Bears that learn to associate people with food often become dangerous and are ultimately killed or placed in captivity. Keeping bears out of human food and garbage is the best way to ensure their survival in the wild. In keeping with its continuing effort to educate the public on living and traveling safely in bear country, the Grizzly & Wolf Discovery Center cooperates with state and federal agencies in the testing of bear-resistant food and garbage storage containers. The Centers' bears test dumpsters, roll-out garbage cans, horse packing panniers and backpacker food storage containers made of everything from plastic to Kevlar.

The testing procedures start with the manufacturer bringing their product to the GWDC. Then, it is placed in the bear habitat and baited with especially enticing foods such as fish, meat, molasses or fruit jam. After that, the bears must try to get into the container for 60 minutes for it to be considered tested. If they are unable to open the container or obtain food from it, the container passes as "bear-resistant" and receives certification from the Interagency Grizzly Bear Committee (IGBC). Containers that do not pass can be modified and re-tested at a later date. Containers that pass can be used to help prevent bear-human conflicts.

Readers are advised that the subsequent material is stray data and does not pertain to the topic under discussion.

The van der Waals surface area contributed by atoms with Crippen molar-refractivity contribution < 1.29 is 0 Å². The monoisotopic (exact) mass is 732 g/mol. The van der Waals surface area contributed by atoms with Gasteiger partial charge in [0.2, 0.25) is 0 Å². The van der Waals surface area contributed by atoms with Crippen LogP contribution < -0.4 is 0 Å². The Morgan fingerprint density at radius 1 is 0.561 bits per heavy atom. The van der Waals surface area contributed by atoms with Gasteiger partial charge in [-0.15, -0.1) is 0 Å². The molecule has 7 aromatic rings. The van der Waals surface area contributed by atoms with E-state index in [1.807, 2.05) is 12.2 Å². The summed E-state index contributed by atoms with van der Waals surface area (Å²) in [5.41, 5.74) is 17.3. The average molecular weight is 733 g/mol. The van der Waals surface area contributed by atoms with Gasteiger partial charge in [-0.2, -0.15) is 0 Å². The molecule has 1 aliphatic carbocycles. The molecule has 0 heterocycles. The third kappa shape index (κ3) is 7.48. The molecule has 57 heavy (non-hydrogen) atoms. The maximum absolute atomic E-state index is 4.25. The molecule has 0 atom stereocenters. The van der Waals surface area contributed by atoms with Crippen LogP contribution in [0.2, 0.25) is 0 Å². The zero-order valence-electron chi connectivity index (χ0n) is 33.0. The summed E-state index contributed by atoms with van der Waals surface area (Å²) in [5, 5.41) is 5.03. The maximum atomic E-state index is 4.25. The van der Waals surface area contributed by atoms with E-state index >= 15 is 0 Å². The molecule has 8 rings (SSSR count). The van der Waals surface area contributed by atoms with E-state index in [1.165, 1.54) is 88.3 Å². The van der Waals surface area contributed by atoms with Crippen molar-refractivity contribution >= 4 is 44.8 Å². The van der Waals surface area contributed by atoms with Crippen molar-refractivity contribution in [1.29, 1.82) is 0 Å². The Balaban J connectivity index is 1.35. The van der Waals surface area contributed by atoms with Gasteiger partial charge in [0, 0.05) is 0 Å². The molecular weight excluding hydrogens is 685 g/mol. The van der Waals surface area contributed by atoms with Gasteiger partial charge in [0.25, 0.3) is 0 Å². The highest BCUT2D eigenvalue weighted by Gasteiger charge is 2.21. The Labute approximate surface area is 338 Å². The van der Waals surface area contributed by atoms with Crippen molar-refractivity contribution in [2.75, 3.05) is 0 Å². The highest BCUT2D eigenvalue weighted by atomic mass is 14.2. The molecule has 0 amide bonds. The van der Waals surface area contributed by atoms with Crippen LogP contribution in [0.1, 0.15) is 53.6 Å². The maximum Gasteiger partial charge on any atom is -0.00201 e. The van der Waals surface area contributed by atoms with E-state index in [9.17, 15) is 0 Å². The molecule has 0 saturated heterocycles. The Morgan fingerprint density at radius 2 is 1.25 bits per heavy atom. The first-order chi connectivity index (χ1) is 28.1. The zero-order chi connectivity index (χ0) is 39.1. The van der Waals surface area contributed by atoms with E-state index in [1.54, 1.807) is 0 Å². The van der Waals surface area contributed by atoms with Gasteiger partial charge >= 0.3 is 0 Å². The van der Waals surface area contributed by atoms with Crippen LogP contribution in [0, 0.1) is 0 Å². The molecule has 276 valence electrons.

The IGBC is composed of grizzly bear biologists from a number of government agencies. The protocol for testing was developed through a cooperative effort among Montana Department of Fish, Wildlife and Parks, U.S. Forest Service, IGBC and the Grizzly & Wolf Discovery Center. This testing protocol allows consumers, parks and municipalities to obtain products that they know will work to keep human food and garbage inaccessible to bears and keep them out of conflict with people.

Container testing is very stimulating for the bears and provides visitors with an experience that is entertaining, educational and unforgettable!

grizzly bear testing trash container


trash containers tested by grizzly bears

Trash containers tested by the bears at the GWDC



The Center works with many individuals, non-profits, conservation organizations, and government agencies. To learn more about our efforts, click these Links